Over the past few years, the dynamics around how we think about employee benefits have taken a tonal shift and undergone a massive restructuring. Companies had already begun offering their employees even greater remote work options with flexibility, and with better perks and incentives that allow them to attract and retain top-tier talent.

Then, a once-in-a-century global pandemic hit and further spotlighted this trend, likely changing the corporate landscape for good.

Businesses and organizations have yet to fully realize how things will shape up post-COVID, and they continue to grapple with numerous challenges related to the rise of remote work. This includes maintaining a strong company culture and talent recruitment strategy under current circumstances. Companies also need to worry more about employee mental health and burnout from overwork. Recent studies show that people aren’t taking nearly enough time off, with 44% of U.S. employees indicating they used zero paid time off (PTO) days last summer.

Within this new work environment, the power dynamics have clearly shifted, and employees have much more leverage over their employers than ever before. For businesses to effectively source new hires and “sell” people on joining the company, they must place greater emphasis on forward-thinking strategies to entice talent with attractive compensation packages, wellness benefits, and innovative ways of looking at PTO policies.

Employee values are shifting fast

The new dynamics around work are likely here to stay, with a large majority of companies saying they will pivot to an office and remote work hybrid model in the future. Yet, remote work has also made it harder for employees to set boundaries between work and personal life. This has resulted in people feeling that they should be working even when they’re “off” work and feeling guilty when they seek time off from work, even if it’s just for a few hours here and there. This shift is forcing organizations to realize that in order to stay competitive with hiring and retaining talent, they need to create PTO policies that cater to these new, modern circumstances.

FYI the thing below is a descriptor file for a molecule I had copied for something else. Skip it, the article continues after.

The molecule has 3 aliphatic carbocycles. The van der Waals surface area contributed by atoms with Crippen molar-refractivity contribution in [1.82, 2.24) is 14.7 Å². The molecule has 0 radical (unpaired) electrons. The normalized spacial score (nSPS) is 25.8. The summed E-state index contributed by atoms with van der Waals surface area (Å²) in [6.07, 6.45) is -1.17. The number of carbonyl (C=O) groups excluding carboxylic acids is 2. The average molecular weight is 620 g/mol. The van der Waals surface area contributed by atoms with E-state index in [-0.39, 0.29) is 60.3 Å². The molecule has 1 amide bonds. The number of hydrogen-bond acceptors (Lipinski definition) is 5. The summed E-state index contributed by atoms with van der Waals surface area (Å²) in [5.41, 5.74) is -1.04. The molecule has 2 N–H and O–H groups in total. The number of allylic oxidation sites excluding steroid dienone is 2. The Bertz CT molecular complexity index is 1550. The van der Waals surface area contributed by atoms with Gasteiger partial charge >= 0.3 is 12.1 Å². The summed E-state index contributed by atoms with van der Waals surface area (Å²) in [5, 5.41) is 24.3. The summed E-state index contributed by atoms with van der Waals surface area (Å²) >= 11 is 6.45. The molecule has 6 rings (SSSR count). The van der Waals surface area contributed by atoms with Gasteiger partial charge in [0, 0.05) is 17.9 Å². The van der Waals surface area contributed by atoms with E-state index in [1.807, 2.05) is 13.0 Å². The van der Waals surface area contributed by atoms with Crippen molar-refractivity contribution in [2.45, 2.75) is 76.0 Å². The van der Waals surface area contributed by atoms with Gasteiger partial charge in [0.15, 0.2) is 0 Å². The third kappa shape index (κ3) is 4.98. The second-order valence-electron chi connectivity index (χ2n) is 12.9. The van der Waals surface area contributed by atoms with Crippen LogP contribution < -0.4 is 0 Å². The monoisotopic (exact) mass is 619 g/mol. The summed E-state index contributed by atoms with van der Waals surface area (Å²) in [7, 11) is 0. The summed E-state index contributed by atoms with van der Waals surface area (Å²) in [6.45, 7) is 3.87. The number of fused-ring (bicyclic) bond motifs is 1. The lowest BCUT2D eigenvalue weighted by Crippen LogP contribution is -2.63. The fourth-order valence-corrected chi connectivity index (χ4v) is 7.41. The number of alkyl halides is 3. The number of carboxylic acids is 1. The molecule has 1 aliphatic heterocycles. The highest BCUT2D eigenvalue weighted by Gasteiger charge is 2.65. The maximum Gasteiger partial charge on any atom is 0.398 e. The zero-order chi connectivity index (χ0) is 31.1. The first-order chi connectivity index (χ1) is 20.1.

Companies that wish to retain talent should always be seeking out ways to reduce burnout, which can lead to lower productivity and higher employee turnover. One strategy they’ve embraced is encouraging — or in some cases, greatly incentivizing employees to take a vacation. To create a more levelled playing field that benefits both employers and employees, companies and their HR and Finance departments must look for creative and novel ways to ensure productivity and wellness to change the norms within the work environment and reverse this cultural hesitance to take time off.

How the employer-employee relationship continues to evolve

A company’s attitude and policies towards PTO can have a direct impact on recruiting, job performance, and the bottom line. With so many workers not utilizing all their paid vacation days, this not only perpetuates employee fatigue but can also create financial challenges for a business. Many tech companies like LinkedIn and Bumble are now starting to actively change the narrative around PTO as vital to mental health. More companies should be looking for new ways to encourage employees to shut down a bit more and focus on themselves.

Looking ahead

While unlimited PTO is becoming more of a desired perk, it does have its drawbacks, and businesses shouldn’t be fooled into thinking that unlimited PTO will solve all their employee wellness problems. If a company truly wants to execute a vacation policy that empowers employees to take the time they need to reset and recharge to avoid burnout, they should consider a fundamental culture change, supported by implementing innovative tools which actively nudge and incentivize taking time off.

As things begin to settle post-pandemic, organizations should rethink their wellness plans and look to drive strategies that can help them become more intuitive about their workers’ preferences. Businesses need to change the conversations around PTO and begin implementing new technologies that can help them benefit financially and foster a culture that prioritizes employee happiness.

Written by Veetahl Eilat-Raichel, CEO, and co-founder of Sorbet.